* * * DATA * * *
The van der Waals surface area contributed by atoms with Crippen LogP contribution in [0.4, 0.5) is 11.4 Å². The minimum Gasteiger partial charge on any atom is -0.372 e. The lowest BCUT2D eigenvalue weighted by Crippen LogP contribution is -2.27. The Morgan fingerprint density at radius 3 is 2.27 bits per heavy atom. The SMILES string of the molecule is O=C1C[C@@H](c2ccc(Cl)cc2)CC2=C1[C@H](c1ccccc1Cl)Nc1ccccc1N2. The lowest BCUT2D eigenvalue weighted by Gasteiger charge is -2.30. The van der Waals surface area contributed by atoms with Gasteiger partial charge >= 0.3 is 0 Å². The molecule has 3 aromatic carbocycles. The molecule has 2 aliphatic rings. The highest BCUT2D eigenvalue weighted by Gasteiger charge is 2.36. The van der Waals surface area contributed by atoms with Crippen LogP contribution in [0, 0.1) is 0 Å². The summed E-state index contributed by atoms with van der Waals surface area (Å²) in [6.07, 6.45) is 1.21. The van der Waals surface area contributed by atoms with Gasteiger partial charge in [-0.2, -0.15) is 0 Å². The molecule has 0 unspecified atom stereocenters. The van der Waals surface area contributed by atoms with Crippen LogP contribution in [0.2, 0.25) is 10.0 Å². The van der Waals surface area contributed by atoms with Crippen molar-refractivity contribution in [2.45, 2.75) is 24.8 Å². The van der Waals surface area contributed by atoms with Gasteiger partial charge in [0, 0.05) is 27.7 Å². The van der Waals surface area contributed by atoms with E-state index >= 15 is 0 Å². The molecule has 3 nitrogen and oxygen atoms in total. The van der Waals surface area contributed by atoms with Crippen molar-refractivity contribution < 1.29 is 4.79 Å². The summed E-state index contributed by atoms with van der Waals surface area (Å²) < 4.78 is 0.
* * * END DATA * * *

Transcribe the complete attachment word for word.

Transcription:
The van der Waals surface area contributed by atoms with Crippen LogP contribution in [0.4, 0.5) is 11.4 Å². The minimum Gasteiger partial charge on any atom is -0.372 e. The lowest BCUT2D eigenvalue weighted by Crippen LogP contribution is -2.27. The Morgan fingerprint density at radius 3 is 2.27 bits per heavy atom. The SMILES string of the molecule is O=C1C[C@@H](c2ccc(Cl)cc2)CC2=C1[C@H](c1ccccc1Cl)Nc1ccccc1N2. The lowest BCUT2D eigenvalue weighted by Gasteiger charge is -2.30. The van der Waals surface area contributed by atoms with Gasteiger partial charge >= 0.3 is 0 Å². The molecule has 3 aromatic carbocycles. The molecule has 2 aliphatic rings. The highest BCUT2D eigenvalue weighted by Gasteiger charge is 2.36. The van der Waals surface area contributed by atoms with Crippen LogP contribution in [0, 0.1) is 0 Å². The summed E-state index contributed by atoms with van der Waals surface area (Å²) in [6.07, 6.45) is 1.21. The van der Waals surface area contributed by atoms with Gasteiger partial charge in [-0.2, -0.15) is 0 Å². The molecule has 0 unspecified atom stereocenters. The van der Waals surface area contributed by atoms with Crippen LogP contribution in [0.2, 0.25) is 10.0 Å². The van der Waals surface area contributed by atoms with Crippen molar-refractivity contribution in [2.45, 2.75) is 24.8 Å². The van der Waals surface area contributed by atoms with Gasteiger partial charge in [0, 0.05) is 27.7 Å². The van der Waals surface area contributed by atoms with E-state index >= 15 is 0 Å². The molecule has 3 nitrogen and oxygen atoms in total. The van der Waals surface area contributed by atoms with Crippen molar-refractivity contribution < 1.29 is 4.79 Å². The summed E-state index contributed by atoms with van der Waals surface area (Å²) < 4.78 is 0.